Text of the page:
With Automation Blocks you can build your own library of keyframed animations and reuse them easily. The keyframes library does much more than a basic cut & paste - it automatically adjusts keyframes to the current context.
This video gives a quick overview of the keyframe preset workflow:
You can use this script to save keyframe presets to your Automation Blocks Keyframes Library, which you can then apply to other layers using the Apply Preset script.
Just select some keyframed properties and execute the script Keyframes Library - Save Preset. When you execute the script, a dialog pops up where you can set the name of the preset that will be saved:
Make sure you have at least one property that has keyframes selected.
"Animate In" animations
If your animation is intendet to let a layer appear in the scene, make sure to check the checkbox
is "animate in" animation.
This changes the behavior of the automatic keyframe adjustment. By default, it makes sure that the newly inserted animation starts at the current position. However to animate things into the scene, you want the inserted animation to end at the current position instead.
Renaming & Deleting Presets
Each preset is saved as a csv file in the folder
~/Documents/Automation Blocks/Keyframes Library/. If you created a preset with name "my fancy move", for example, the folder will contain a file "my fancy move.csv". To remove or rename presets later, you can simply delete or rename these files.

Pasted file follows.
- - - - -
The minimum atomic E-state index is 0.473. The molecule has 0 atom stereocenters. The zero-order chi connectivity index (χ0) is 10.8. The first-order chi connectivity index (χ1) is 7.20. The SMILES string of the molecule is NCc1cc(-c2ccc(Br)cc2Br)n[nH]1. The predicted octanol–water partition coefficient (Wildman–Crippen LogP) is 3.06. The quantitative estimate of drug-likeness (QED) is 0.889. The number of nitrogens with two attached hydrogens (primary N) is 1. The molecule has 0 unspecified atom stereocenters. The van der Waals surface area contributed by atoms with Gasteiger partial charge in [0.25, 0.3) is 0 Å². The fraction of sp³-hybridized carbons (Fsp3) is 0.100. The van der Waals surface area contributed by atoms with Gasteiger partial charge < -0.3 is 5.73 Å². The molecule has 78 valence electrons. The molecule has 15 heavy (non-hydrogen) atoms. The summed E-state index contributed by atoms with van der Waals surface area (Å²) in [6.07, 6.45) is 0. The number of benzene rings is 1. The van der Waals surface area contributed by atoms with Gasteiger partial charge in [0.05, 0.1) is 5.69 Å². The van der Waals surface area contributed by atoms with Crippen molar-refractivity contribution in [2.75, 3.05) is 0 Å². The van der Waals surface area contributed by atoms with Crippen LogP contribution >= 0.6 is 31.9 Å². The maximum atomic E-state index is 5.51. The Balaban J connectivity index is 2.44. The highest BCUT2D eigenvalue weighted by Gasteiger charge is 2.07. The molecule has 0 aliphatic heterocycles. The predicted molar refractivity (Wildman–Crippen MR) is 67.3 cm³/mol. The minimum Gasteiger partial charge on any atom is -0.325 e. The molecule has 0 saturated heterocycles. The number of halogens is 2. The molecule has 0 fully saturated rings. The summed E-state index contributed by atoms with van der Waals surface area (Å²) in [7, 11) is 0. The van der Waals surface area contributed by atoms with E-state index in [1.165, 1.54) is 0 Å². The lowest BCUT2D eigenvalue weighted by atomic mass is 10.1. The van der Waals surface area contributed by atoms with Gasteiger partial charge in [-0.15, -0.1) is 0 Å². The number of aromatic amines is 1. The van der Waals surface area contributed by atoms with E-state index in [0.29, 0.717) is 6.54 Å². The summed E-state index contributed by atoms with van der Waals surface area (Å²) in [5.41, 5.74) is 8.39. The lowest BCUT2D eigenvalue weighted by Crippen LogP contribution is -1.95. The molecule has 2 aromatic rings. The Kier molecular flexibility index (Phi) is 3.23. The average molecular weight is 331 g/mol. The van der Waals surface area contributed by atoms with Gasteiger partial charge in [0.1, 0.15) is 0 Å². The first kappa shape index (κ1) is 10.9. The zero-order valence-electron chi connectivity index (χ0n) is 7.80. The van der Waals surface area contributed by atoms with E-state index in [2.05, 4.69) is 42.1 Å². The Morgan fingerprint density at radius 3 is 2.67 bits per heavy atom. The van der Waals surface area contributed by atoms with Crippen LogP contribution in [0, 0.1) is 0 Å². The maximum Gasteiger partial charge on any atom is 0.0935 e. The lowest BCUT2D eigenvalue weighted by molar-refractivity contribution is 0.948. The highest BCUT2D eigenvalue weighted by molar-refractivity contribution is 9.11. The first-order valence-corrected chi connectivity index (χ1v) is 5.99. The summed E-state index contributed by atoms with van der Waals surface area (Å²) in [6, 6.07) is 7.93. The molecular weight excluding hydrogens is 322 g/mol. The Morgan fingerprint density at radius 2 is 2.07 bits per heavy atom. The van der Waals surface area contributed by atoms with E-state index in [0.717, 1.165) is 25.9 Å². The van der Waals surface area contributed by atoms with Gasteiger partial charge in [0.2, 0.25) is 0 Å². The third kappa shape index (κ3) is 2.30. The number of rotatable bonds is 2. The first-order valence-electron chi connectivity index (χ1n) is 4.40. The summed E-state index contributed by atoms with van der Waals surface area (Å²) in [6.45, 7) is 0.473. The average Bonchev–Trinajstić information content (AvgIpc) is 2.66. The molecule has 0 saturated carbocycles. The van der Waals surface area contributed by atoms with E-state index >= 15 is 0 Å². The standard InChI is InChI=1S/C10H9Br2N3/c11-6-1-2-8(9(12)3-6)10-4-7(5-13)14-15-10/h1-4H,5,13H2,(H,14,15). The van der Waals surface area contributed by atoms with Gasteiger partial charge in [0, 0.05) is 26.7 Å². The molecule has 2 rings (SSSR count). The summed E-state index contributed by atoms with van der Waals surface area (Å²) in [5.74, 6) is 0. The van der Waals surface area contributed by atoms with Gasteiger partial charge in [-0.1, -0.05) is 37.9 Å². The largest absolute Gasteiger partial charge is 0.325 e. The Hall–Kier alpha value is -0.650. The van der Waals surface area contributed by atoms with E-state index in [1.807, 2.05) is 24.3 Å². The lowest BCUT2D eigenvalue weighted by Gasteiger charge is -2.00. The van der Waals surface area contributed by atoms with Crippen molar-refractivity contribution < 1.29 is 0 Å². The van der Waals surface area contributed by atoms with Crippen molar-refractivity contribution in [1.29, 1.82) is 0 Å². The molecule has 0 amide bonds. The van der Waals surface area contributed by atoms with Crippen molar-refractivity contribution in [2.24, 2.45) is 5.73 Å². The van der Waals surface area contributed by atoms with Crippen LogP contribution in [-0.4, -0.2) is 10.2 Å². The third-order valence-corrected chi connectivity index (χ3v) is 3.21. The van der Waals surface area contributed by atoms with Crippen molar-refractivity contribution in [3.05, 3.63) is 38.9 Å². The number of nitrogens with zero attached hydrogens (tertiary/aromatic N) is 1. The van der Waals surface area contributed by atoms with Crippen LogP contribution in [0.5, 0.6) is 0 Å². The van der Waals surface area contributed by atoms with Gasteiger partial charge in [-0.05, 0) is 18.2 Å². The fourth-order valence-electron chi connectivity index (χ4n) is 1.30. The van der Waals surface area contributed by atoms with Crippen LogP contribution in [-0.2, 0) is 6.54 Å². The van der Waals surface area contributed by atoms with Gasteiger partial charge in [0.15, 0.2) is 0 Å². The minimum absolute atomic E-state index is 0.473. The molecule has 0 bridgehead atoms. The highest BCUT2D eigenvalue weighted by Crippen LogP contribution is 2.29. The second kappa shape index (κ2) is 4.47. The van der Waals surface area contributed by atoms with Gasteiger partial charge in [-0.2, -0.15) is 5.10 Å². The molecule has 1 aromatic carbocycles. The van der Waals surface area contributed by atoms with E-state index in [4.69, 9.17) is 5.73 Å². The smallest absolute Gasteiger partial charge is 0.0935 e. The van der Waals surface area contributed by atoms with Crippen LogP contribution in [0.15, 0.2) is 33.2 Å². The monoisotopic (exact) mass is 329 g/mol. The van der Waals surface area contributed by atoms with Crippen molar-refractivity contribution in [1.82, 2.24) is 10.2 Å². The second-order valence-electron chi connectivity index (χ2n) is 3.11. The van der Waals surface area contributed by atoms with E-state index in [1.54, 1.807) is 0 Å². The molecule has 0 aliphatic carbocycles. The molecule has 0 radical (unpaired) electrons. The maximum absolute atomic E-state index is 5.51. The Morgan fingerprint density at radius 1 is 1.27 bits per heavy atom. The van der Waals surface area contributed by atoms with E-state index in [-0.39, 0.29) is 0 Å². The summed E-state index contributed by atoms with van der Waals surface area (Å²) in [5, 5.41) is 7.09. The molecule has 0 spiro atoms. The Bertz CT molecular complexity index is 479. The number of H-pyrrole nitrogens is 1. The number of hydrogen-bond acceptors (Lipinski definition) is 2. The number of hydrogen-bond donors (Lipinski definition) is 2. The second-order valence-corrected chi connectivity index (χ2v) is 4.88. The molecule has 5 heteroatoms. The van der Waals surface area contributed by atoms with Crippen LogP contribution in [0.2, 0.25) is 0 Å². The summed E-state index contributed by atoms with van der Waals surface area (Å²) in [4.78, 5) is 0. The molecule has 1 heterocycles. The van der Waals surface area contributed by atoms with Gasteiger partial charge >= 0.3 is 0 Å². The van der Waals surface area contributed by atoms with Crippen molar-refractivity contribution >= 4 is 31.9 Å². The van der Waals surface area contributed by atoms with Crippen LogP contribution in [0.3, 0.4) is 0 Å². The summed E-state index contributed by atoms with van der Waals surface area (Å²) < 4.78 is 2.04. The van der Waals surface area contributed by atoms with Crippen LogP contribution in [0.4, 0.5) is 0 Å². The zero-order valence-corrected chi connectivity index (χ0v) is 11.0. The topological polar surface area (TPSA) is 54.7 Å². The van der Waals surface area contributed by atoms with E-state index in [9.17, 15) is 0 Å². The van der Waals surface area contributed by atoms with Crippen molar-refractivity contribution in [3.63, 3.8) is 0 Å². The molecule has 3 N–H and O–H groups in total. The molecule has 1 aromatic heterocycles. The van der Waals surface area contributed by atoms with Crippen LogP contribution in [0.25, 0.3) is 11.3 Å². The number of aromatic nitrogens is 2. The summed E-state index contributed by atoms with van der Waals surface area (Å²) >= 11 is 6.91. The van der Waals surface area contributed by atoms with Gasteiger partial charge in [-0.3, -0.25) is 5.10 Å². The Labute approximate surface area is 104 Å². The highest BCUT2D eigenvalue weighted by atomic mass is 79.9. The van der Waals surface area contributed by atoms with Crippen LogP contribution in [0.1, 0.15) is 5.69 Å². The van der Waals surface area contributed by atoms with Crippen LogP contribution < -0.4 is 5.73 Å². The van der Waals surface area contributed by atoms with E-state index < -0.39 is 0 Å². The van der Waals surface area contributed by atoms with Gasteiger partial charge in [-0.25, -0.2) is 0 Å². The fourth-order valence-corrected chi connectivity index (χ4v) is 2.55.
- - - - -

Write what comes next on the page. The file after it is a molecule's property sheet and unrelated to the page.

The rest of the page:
Choosing a Different Preset Folder
If you want to save your preset files in a different location, you can simply adjust the path in the block script:
Same Preset Folder for Save and Apply Preset
If you change the preset folder, make sure to change it in both the Save Preset and the Apply Preset script, because otherwise the Apply Preset script will look for presets in the wrong location.
To apply a preset that you've saved in your Automation Blocks Keyframes Library, execute the script Keyframes Library - Apply Preset.
In the dialog you can choose the preset you want to apply and a target, which can be one of the following options:
- selected layers
- selected properties
- all layers
Automatic Adjustment of Keyframes
Applying a preset is very similar to pasting the keyframes via cut & paste. The keyframes are pasted so that the first one starts at the current time. Any existing keyframes of the properties are preserved (as long as they don't overlap with the preset) - and even adjusted to fit seamlessly to the inserted keys.
Automatic Adjustment of Preset Keys
What makes the presets much more powerful than normal cut & paste of keyframes is that the keyframe values are adjusted to fit the existing value or keyframes and even any already existing keyframes after the newly inserted ones are shifted to create a seamless animation.
Example Position Animation
Let's say the preset is a position animation, and in the original animation of the preset the layer moves from
[600,500], i.e. 100px to the right. If you now apply the preset to a layer whose position at the current time is at
[200,200], then we don't want it to jump to
[500,500] when we apply the preset, but instead want the preset animation to start at
[200,200]. The preset is thus adjusted so that it now starts at
[200,200] and ends at